However, rather than being triggered by irritants or allergens, the autoimmune response itself could be the cause, not the result, of the disease. Some evidence suggests that an immune system protein called anti-tumor necrosis factor (TNF), is a primary contributor to the inflammation.
Although we still don’t know for sure exactly what causes Crohn’s disease, a recently discovered gene may point the way to new treatments and perhaps even to a way to prevent the disease from occurring in the first place. The gene is linked to a cellular receptor for interleukin-23 (IL-23), a protein involved in immunity and the inflammatory process. New anti-inflammatory drugs under development may work for Crohn’s disease and for other forms of IBD.
How is Crohn’s disease diagnosed?
At present, there is no laboratory test that can specifically identify the disease, but routine blood tests may reveal anemia, high numbers of white blood cells, and indications of inflammation, such as a high Sed Rate and increased levels of C-reactive protein.
Crohn’s is often suspected in patients with recurring abdominal pain and a family history of the disease, or chronic inflammation of the skin or joints. Colonoscopy is then typically used to confirm the diagnosis, although this can sometimes miss disease that is limited to the end of the small intestine. The definitive test for Crohn’s involves a barium enema, followed by abdominal x-rays that reveal changes in the digestive tract indicative of the disease. Newer tests include CT scan and wireless capsule endoscopy, where a small camera is swallowed and sends images as it passes through the digestive tract.
What is the conventional treatment?
Crohn’s disease can’t be cured, but it can be managed successfully and remain in remission for long periods of time. Even so, the disease tends to recur unpredictably. Treatment goals are to control inflammation, correct nutritional deficiencies, and relieve symptoms. To achieve this, conventional medicine relies on a variety of drugs, nutritional supplements and, when necessary, surgery.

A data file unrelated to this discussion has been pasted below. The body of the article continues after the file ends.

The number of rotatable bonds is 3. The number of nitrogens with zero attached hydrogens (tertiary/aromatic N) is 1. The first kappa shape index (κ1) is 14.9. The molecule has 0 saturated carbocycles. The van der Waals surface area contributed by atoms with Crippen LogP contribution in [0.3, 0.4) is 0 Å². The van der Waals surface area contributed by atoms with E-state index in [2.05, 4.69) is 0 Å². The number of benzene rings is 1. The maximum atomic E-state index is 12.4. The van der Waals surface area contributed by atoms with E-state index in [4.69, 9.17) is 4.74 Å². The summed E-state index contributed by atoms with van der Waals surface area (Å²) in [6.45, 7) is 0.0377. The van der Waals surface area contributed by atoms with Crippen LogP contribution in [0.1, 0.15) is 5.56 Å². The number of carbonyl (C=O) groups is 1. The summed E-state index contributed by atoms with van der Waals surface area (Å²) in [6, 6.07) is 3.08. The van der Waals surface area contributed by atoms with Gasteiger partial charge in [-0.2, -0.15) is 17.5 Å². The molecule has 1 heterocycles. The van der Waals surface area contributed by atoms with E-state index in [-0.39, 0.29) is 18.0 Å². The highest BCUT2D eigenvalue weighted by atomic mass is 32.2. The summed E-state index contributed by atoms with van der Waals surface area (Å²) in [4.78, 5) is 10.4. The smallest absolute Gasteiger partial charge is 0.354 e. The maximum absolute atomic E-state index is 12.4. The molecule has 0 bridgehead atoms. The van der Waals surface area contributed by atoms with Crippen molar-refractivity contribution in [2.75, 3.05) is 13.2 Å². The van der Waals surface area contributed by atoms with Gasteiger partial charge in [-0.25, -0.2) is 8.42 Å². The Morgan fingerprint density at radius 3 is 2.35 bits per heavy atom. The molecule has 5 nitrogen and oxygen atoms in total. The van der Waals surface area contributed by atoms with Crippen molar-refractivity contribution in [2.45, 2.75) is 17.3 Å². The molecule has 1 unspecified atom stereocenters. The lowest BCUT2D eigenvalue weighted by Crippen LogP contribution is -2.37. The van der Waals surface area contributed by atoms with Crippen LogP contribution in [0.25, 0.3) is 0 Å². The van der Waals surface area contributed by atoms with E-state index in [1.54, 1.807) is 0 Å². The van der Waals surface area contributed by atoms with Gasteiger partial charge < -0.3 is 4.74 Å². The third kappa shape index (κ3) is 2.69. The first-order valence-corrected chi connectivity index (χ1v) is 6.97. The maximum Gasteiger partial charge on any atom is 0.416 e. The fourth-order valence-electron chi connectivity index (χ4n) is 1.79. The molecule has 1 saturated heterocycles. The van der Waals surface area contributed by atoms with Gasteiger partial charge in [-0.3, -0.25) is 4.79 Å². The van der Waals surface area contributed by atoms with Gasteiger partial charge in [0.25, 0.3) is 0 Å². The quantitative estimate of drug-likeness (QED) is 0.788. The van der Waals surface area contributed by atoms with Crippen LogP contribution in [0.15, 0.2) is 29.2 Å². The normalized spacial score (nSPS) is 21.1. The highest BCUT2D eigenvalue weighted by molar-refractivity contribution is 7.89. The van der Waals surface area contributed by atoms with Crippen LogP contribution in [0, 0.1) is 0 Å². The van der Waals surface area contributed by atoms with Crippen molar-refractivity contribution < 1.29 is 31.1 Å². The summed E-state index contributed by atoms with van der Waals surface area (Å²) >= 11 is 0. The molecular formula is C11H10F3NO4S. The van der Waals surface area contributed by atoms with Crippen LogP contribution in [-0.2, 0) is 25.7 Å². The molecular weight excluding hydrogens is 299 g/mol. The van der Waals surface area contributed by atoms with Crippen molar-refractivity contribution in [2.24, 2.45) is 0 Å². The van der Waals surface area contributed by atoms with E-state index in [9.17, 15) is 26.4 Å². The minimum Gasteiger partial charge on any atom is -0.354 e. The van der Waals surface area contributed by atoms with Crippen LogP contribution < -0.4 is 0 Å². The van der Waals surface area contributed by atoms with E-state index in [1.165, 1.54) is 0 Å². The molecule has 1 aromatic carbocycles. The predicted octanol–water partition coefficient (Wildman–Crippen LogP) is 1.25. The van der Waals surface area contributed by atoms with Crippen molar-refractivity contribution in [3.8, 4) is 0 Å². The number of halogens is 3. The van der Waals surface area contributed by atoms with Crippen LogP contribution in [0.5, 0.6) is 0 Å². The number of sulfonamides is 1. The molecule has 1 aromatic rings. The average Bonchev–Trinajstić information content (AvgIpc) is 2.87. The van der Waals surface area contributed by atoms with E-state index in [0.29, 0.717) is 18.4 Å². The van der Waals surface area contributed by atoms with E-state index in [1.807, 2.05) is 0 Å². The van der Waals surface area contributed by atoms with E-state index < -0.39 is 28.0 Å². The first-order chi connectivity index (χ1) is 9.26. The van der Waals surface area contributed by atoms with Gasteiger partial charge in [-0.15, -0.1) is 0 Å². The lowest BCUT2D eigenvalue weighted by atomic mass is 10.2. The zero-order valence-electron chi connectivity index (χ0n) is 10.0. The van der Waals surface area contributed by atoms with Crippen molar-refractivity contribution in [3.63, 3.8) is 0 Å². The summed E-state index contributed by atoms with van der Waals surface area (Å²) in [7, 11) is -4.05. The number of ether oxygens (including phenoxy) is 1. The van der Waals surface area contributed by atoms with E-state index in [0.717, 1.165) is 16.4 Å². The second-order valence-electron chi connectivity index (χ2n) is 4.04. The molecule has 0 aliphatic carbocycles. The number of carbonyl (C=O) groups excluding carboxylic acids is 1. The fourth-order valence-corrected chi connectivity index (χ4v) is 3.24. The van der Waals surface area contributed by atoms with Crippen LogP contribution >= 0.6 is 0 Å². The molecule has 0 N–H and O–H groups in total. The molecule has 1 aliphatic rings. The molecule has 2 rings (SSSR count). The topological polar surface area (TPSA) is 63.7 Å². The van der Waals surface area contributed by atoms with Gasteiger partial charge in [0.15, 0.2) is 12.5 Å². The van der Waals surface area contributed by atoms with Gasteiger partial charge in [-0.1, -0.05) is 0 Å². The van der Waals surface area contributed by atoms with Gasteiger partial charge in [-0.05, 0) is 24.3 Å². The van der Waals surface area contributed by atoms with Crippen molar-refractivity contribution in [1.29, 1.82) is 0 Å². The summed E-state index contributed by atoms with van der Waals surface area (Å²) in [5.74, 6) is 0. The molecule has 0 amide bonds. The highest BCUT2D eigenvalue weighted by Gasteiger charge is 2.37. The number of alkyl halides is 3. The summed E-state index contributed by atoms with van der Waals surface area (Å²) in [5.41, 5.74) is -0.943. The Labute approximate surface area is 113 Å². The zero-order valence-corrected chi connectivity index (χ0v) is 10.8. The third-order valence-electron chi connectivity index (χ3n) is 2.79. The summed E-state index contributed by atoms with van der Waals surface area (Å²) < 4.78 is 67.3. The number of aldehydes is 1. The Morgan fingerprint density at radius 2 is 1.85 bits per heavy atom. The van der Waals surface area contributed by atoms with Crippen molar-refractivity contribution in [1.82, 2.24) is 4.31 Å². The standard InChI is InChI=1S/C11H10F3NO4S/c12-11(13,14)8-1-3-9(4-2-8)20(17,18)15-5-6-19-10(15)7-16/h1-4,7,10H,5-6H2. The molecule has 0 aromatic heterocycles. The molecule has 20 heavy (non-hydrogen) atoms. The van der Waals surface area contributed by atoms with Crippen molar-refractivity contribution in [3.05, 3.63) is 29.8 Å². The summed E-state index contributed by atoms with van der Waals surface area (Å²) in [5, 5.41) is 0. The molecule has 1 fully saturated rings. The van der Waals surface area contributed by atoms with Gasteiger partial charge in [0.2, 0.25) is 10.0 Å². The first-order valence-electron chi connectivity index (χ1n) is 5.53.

At first, most patients are treated with drugs to control inflammation. The most common of these is Sulfasalazine. If that doesn’t help, other anti-inflammatory drugs in this class (aminosalicylates) are available.
Corticosteroids such as prednisone may be prescribed initially in large doses to get severe symptoms under control. Because these drugs can cause serious side effects, the dosage is lowered as soon as possible. Immunosuppressive agents to block the immune reaction causing the symptoms may also be prescribed, sometimes in combination with corticosteroids. If these drugs don’t help, a newer compound, Infliximab (Remicade) may be used. It is the first medication approved by the FDA specifically for treatment of Crohn’s disease, and for treatment of open and draining fistulas. Antibiotics may be prescribed to treat bacterial overgrowth in the small intestine caused by stricture, fistulas, or prior surgery. Anti-diarrheal drugs such as diphenoxylate, loperamide and codeine may be prescribed for patients with diarrhea or abdominal cramping. Nutritional supplements may be recommended, particularly for children whose growth has been affected by the disease.